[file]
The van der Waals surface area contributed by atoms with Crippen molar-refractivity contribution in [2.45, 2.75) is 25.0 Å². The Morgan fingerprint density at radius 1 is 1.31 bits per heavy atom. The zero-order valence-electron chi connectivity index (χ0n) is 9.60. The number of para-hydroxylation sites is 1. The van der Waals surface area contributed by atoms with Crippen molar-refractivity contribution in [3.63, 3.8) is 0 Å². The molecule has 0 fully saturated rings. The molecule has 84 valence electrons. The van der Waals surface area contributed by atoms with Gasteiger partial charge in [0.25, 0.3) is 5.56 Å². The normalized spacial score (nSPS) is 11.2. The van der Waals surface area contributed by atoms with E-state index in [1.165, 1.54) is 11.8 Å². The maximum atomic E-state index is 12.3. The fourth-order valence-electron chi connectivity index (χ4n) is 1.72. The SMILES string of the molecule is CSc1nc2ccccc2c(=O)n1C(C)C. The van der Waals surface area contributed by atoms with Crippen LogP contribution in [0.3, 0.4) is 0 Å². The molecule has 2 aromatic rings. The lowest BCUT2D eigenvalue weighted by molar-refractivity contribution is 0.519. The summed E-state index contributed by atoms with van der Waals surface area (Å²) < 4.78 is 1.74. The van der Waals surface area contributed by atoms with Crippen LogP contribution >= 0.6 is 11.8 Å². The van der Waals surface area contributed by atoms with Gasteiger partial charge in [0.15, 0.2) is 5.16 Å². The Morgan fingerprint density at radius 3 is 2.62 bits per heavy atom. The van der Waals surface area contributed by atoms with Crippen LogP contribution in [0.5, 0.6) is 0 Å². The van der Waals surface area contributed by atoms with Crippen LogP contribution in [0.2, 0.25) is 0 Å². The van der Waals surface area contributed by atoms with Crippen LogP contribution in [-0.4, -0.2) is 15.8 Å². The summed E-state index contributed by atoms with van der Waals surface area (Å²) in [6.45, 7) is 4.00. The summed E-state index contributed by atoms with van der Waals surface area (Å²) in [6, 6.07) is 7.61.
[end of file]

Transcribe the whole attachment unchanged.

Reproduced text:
The van der Waals surface area contributed by atoms with Crippen molar-refractivity contribution in [2.45, 2.75) is 25.0 Å². The Morgan fingerprint density at radius 1 is 1.31 bits per heavy atom. The zero-order valence-electron chi connectivity index (χ0n) is 9.60. The number of para-hydroxylation sites is 1. The van der Waals surface area contributed by atoms with Crippen molar-refractivity contribution in [3.63, 3.8) is 0 Å². The molecule has 0 fully saturated rings. The molecule has 84 valence electrons. The van der Waals surface area contributed by atoms with Gasteiger partial charge in [0.25, 0.3) is 5.56 Å². The normalized spacial score (nSPS) is 11.2. The van der Waals surface area contributed by atoms with E-state index in [1.165, 1.54) is 11.8 Å². The maximum atomic E-state index is 12.3. The fourth-order valence-electron chi connectivity index (χ4n) is 1.72. The SMILES string of the molecule is CSc1nc2ccccc2c(=O)n1C(C)C. The van der Waals surface area contributed by atoms with Crippen LogP contribution in [0.3, 0.4) is 0 Å². The molecule has 2 aromatic rings. The lowest BCUT2D eigenvalue weighted by molar-refractivity contribution is 0.519. The summed E-state index contributed by atoms with van der Waals surface area (Å²) < 4.78 is 1.74. The van der Waals surface area contributed by atoms with Crippen LogP contribution >= 0.6 is 11.8 Å². The van der Waals surface area contributed by atoms with Gasteiger partial charge in [0.15, 0.2) is 5.16 Å². The Morgan fingerprint density at radius 3 is 2.62 bits per heavy atom. The van der Waals surface area contributed by atoms with Crippen LogP contribution in [0.5, 0.6) is 0 Å². The van der Waals surface area contributed by atoms with Crippen LogP contribution in [0.2, 0.25) is 0 Å². The van der Waals surface area contributed by atoms with Crippen LogP contribution in [-0.4, -0.2) is 15.8 Å². The summed E-state index contributed by atoms with van der Waals surface area (Å²) in [6.45, 7) is 4.00. The summed E-state index contributed by atoms with van der Waals surface area (Å²) in [6, 6.07) is 7.61.